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Drilling results confirm stacks at Phalaborwa are homogenous

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Mining at the Phalaborwa pit in 2010 where Rainbow aims to now liberate rare earth oxides contained within phosphogypsum in two unconsolidated stacks derived from the historic phosphate hard rock mining. Image: Leon Louw for WhyAfrica

Drilling results confirm stacks at Phalaborwa are homogenous 

Infill drilling at Rainbow’s Phalaborwa Rare Earth Project in the Limpopo Province of South Africa has confirmed expectations that the project’s two phosphogypsum stacks are homogenous and consistent in grade. 

Rainbow wants to liberate rare earth oxides contained within phosphogypsum in two unconsolidated stacks derived from historic phosphate hard rock mining.

High value neodymium and praseodymium (NdPr) oxide, a critical building block for the global energy transition, represents 29% of the total contained rare earth oxides, with economic dysprosium and terbium oxide credits enhancing the overall value of the rare earth basket.

According to George Bennett, CEO of Rainbow Rare Earths, key workstreams have commenced to advance Phalaborwa to the Definitive Feasibility Study (DFS) stage.

Bennett says that the pilot plant design and setup is progressing in line with expectations, and that commissioning will commence in the second quarter of 2023.

Front end design underway (Drilling results confirm stacks at Phalaborwa are homogenous)

Work has started with South Africa’s national, ISO-accredited mineral research organisation Mintek in Johannesburg to design and fabricate the front end of the plant, which will produce a high-value mixed rare earth sulphate.

The required back-end separation process continuous ion-exchange (CIX)/continuous ion chromatography (CIC) units have been delivered to K-Technologies’s Lakeland facility for setup and testing.

Rainbow recently announced an updated JORC compliant Mineral Resource Estimate (MRE) for the project, increasing confidence from the previous Inferred Resource to deliver 24% Measured and 53% Indicated Resource.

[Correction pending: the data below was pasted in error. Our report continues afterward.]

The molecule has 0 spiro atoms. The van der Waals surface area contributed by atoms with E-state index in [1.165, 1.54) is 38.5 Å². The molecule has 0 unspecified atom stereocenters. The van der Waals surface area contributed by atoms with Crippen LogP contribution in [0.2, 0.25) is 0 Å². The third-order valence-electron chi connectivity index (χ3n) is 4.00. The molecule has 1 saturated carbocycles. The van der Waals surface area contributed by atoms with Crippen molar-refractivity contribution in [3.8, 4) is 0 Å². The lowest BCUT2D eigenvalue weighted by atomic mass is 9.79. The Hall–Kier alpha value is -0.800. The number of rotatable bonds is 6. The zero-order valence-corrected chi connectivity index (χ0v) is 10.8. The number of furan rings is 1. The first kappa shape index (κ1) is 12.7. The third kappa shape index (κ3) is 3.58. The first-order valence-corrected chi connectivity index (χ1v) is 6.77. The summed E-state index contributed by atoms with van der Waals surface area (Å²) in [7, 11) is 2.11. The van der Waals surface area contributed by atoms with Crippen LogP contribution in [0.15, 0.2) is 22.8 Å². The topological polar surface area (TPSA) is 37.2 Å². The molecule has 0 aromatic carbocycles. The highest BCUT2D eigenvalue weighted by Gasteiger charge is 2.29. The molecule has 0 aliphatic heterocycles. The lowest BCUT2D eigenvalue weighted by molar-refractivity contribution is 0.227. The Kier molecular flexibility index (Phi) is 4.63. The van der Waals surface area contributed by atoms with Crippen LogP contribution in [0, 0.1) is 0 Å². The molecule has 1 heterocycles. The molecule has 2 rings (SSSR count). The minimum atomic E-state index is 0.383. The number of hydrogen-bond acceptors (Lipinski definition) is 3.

“Successful operation of the pilot plant will give further confidence to our plans to leverage our proprietary technology, with the aim of targeting opportunities to produce rare earths from historic phosphogypsum stacks, or as a by-product of phosphoric acid production, on a global scale,” says Bennett.

“The resource upgrade is the result of infill drilling that has confirmed our expectations that the project’s two phosphogypsum stacks are homogenous and consistent in grade.

“The potential for Rainbow to provide an environmentally responsible, near-term source of the magnet minerals critical for global decarbonisation has attracted interest from strategic global investors and discussions with funding partners are progressing well,” Bennett adds.

Additional drilling to upgrade MRE (Drilling results confirm stacks at Phalaborwa are homogenous)

The company has confirmed that the overall size of the MRE is 30.4 Mt, comprising 0.44% total rare earth oxides (TREO).  “High-value magnet rare earths Neodymium (Nd) and Praseodymium (Pr) represent 29% of the TREO in the rare earths basket, with economic quantities of Dysprosium (Dy) and Terbium (Tb), in line with the previous Inferred Resource,” says Bennett.

As part of the DFS, the company will undertake additional drilling to upgrade the MRE further. Rainbow expects that more accurate density measurements below the water table of the gypsum stacks at Phalaborwa will provide an opportunity to increase the total tonnage contained in the resource.

Bennett says that the project remains on track to reach production in 2026 – five years after initial work started on site in 2021.

Drilling results confirm stacks at Phalaborwa are homogenous

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Drilling results confirm stacks at Phalaborwa are homogenous

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